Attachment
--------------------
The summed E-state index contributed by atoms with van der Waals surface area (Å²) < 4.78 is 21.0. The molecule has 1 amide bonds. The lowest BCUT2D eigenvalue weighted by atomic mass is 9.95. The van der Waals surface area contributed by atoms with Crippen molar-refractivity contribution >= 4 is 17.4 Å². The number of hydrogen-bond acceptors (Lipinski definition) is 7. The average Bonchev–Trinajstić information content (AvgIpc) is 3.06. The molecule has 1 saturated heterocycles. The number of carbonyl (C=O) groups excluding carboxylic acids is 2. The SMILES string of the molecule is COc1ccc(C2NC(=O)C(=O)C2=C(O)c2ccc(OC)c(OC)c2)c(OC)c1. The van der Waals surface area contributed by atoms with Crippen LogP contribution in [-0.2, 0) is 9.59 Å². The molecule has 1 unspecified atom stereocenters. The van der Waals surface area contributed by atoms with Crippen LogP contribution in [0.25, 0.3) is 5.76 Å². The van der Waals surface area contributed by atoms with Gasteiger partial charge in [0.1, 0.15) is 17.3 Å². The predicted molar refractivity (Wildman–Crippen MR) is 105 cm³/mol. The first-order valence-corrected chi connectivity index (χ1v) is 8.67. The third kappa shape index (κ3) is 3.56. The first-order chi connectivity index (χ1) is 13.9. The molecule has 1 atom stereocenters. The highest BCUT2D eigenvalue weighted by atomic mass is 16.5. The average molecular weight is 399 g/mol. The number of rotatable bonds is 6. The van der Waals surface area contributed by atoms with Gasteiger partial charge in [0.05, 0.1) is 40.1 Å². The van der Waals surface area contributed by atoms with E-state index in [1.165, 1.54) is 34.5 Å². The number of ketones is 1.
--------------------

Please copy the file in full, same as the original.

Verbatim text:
The summed E-state index contributed by atoms with van der Waals surface area (Å²) < 4.78 is 21.0. The molecule has 1 amide bonds. The lowest BCUT2D eigenvalue weighted by atomic mass is 9.95. The van der Waals surface area contributed by atoms with Crippen molar-refractivity contribution >= 4 is 17.4 Å². The number of hydrogen-bond acceptors (Lipinski definition) is 7. The average Bonchev–Trinajstić information content (AvgIpc) is 3.06. The molecule has 1 saturated heterocycles. The number of carbonyl (C=O) groups excluding carboxylic acids is 2. The SMILES string of the molecule is COc1ccc(C2NC(=O)C(=O)C2=C(O)c2ccc(OC)c(OC)c2)c(OC)c1. The van der Waals surface area contributed by atoms with Crippen LogP contribution in [-0.2, 0) is 9.59 Å². The molecule has 1 unspecified atom stereocenters. The van der Waals surface area contributed by atoms with Crippen LogP contribution in [0.25, 0.3) is 5.76 Å². The van der Waals surface area contributed by atoms with Gasteiger partial charge in [0.1, 0.15) is 17.3 Å². The predicted molar refractivity (Wildman–Crippen MR) is 105 cm³/mol. The first-order valence-corrected chi connectivity index (χ1v) is 8.67. The third kappa shape index (κ3) is 3.56. The first-order chi connectivity index (χ1) is 13.9. The molecule has 1 atom stereocenters. The highest BCUT2D eigenvalue weighted by atomic mass is 16.5. The average molecular weight is 399 g/mol. The number of rotatable bonds is 6. The van der Waals surface area contributed by atoms with Gasteiger partial charge in [0.05, 0.1) is 40.1 Å². The van der Waals surface area contributed by atoms with E-state index in [1.165, 1.54) is 34.5 Å². The number of ketones is 1.